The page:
Business Briefs – September 22, 2019

Travel Firm Thomas Cook Teeters On Edge as Talks Continue

LONDON (AP) – More than 600,000 vacationers who booked through tour operator Thomas Cook were on edge Sunday, wondering if they will be able to get home, as one of the world’s oldest and biggest travel companies teetered on the edge of collapse.

The debt-laden company, which confirmed Friday it was seeking 200 million pounds ($250 million) in funding to avoid going bust, was in talks with shareholders and creditors to stave off failure.

A collapse could leave around 150,000 travelers from Britain stranded, along with hundreds of thousands from other countries. The company has sought to reassure customers that flights were continuing to operate as normal.

GM Electric Car Push Could Mean Fewer And Lower Paying Jobs

DETROIT (AP) – If U.S. consumers ever ditch fuel burners for electric vehicles, then the United Auto Workers union is in trouble.

Gone would be thousands of jobs at engine and transmission plants across the industrial Midwest, replaced by smaller workforces at squeaky-clean mostly automated factories that mix up chemicals to make batteries.

The union is keenly aware of this possibility as it negotiates for the future as much as the present in contract talks with General Motors. Meanwhile, more than 49,000 union workers are on strike against the company and have shut down its factories for the past six days.

Trump Says He Doesn’t Need China Trade Deal Before Election

WASHINGTON (AP) – President Donald Trump says he doesn’t need to secure a trade deal with China before next year’s election. Mr. Trump told reporters Friday he won’t accept a deal that only addresses some of the differences between the two nations. Meanwhile, the U.S. has expanded its list of products coming from China temporarily excluded from import duties. Among them: automatic teller machines, power supply cables for airplanes, drone parts, drinking straws and electronically-propelled skateboards.

2 Federal Reserve Officials Highlight Deep Divisions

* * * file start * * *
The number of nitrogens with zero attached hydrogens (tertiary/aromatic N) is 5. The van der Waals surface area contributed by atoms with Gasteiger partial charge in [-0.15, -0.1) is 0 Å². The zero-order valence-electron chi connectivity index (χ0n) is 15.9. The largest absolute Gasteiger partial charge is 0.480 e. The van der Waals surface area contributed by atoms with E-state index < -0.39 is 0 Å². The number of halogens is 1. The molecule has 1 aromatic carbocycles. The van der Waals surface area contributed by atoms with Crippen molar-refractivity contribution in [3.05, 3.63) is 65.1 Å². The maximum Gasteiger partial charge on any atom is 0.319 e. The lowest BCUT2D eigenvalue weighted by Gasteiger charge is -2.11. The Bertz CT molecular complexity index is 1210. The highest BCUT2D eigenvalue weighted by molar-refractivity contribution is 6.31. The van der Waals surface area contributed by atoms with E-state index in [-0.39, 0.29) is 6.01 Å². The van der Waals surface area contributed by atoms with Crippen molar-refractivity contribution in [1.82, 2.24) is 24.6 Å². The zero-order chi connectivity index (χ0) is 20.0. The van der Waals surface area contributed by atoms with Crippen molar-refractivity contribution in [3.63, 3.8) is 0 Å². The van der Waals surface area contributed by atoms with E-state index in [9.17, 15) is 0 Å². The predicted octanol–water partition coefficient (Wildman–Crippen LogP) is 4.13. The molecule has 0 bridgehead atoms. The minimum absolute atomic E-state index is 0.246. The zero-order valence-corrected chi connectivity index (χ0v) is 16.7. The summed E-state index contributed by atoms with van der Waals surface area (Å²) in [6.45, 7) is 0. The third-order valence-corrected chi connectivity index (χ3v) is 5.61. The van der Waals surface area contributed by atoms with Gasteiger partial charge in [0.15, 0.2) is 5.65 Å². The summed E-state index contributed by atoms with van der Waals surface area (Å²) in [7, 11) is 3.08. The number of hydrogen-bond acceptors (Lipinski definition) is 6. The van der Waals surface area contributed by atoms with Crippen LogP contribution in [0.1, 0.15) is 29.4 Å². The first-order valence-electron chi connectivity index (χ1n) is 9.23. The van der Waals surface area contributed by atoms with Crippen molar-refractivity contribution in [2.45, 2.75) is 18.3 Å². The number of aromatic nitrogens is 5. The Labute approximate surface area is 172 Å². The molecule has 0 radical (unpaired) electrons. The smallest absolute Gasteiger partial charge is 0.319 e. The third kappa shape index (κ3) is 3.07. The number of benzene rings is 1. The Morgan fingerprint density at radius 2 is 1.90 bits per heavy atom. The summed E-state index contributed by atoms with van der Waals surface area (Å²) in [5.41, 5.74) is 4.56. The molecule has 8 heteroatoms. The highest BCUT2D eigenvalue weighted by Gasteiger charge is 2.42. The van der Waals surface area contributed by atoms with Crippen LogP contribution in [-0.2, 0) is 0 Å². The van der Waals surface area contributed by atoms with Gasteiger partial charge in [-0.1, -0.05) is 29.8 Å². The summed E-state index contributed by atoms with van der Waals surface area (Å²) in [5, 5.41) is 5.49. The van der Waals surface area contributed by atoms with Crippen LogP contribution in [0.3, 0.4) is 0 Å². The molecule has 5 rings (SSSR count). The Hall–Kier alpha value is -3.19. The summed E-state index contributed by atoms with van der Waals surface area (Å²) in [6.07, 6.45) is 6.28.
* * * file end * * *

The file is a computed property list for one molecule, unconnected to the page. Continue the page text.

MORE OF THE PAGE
WASHINGTON (AP) – Two Federal Reserve officials who dissented from this week’s quarter-point rate cut are highlighting the divisions at the central bank. Eric Rosengren, head of the Fed’s Boston regional bank and one of two officials who opposed the rate cut, says that additional stimulus was not needed. James Bullard, head of the St. Louis Fed branch, dissented in favor of a bigger half-point cut. He argues that a larger reduction would have provided needed insurance against a sharper slowdown.

Walmart to Quit Selling E-Cigarettes Amid Vaping Backlash

NEW YORK (AP) – Walmart said Friday that it will stop selling electronic cigarettes at its namesake stores and Sam’s Clubs when it sells out its current inventory. The nation’s largest retailer said the move is due to “growing federal, state and local regulatory complexity” regarding vaping products. It also comes after several hundred people have mysteriously fallen ill after vaping, and eight have died.

Microsoft: Free Windows 7 Security Updates for 2020 Election

WASHINGTON (AP) – Microsoft says it’ll offer free security updates through the 2020 election in the United States — and in other interested democratic countries with national elections next year — for federally certified voting systems running on soon-to-be-outdated Windows 7 software. That word comes from a Microsoft executive in a blogpost. The promise of free updates doesn’t address the cost of putting the updates in place or the cost of certifying such changes to a system.

23 States Sue Trump to Keep California’s Auto Emission Rules

SACRAMENTO, Calif. (AP) – Twenty-three states have sued to stop the Trump administration from revoking California’s authority to set emission standards for cars and trucks. Friday’s lawsuit comes a day after the Trump administration revoked California’s authority to set its own auto emission standards. It argues that the National Highway Traffic Safety Administration does not have the authority to revoke California’s waiver from the federal Clean Air Act.

House Intel Chief Says Facebook Working on Election Threats

WASHINGTON (AP) – The head of the House Intelligence Committee says he has been assured by the CEO of Facebook that the company is working on ways to prevent foreign actors from disrupting next year’s elections. Rep. Adam Schiff of California met Friday with Mark Zuckerberg and said the Facebook CEO showed a deep awareness of the threat to the elections from so-called “deep fake” videos and other technically advanced tools.